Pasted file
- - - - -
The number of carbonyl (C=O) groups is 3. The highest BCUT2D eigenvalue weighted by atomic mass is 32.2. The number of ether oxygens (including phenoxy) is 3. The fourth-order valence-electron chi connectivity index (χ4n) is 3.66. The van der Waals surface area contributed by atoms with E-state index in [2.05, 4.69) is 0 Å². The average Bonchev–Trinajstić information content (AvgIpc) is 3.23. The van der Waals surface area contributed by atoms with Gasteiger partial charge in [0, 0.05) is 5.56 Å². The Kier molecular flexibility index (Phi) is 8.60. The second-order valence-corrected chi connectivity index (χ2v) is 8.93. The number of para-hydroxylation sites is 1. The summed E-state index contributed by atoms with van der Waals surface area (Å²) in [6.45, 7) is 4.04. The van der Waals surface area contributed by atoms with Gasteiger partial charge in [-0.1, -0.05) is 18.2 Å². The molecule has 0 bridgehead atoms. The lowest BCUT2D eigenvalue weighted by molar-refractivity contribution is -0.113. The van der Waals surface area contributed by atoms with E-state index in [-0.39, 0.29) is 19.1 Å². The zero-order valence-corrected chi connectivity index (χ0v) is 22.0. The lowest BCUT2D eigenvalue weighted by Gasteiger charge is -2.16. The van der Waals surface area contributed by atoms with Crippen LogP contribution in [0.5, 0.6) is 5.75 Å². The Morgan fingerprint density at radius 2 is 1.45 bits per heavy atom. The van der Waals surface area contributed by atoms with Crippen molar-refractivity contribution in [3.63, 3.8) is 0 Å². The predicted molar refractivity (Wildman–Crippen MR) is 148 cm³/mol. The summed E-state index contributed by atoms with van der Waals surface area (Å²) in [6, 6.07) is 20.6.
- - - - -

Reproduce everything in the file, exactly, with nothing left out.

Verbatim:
The number of carbonyl (C=O) groups is 3. The highest BCUT2D eigenvalue weighted by atomic mass is 32.2. The number of ether oxygens (including phenoxy) is 3. The fourth-order valence-electron chi connectivity index (χ4n) is 3.66. The van der Waals surface area contributed by atoms with E-state index in [2.05, 4.69) is 0 Å². The average Bonchev–Trinajstić information content (AvgIpc) is 3.23. The van der Waals surface area contributed by atoms with Gasteiger partial charge in [0, 0.05) is 5.56 Å². The Kier molecular flexibility index (Phi) is 8.60. The second-order valence-corrected chi connectivity index (χ2v) is 8.93. The number of para-hydroxylation sites is 1. The summed E-state index contributed by atoms with van der Waals surface area (Å²) in [6.45, 7) is 4.04. The van der Waals surface area contributed by atoms with Gasteiger partial charge in [-0.1, -0.05) is 18.2 Å². The molecule has 0 bridgehead atoms. The lowest BCUT2D eigenvalue weighted by molar-refractivity contribution is -0.113. The van der Waals surface area contributed by atoms with E-state index in [-0.39, 0.29) is 19.1 Å². The zero-order valence-corrected chi connectivity index (χ0v) is 22.0. The lowest BCUT2D eigenvalue weighted by Gasteiger charge is -2.16. The van der Waals surface area contributed by atoms with Crippen LogP contribution in [0.5, 0.6) is 5.75 Å². The Morgan fingerprint density at radius 2 is 1.45 bits per heavy atom. The van der Waals surface area contributed by atoms with Crippen molar-refractivity contribution in [3.63, 3.8) is 0 Å². The predicted molar refractivity (Wildman–Crippen MR) is 148 cm³/mol. The summed E-state index contributed by atoms with van der Waals surface area (Å²) in [6, 6.07) is 20.6.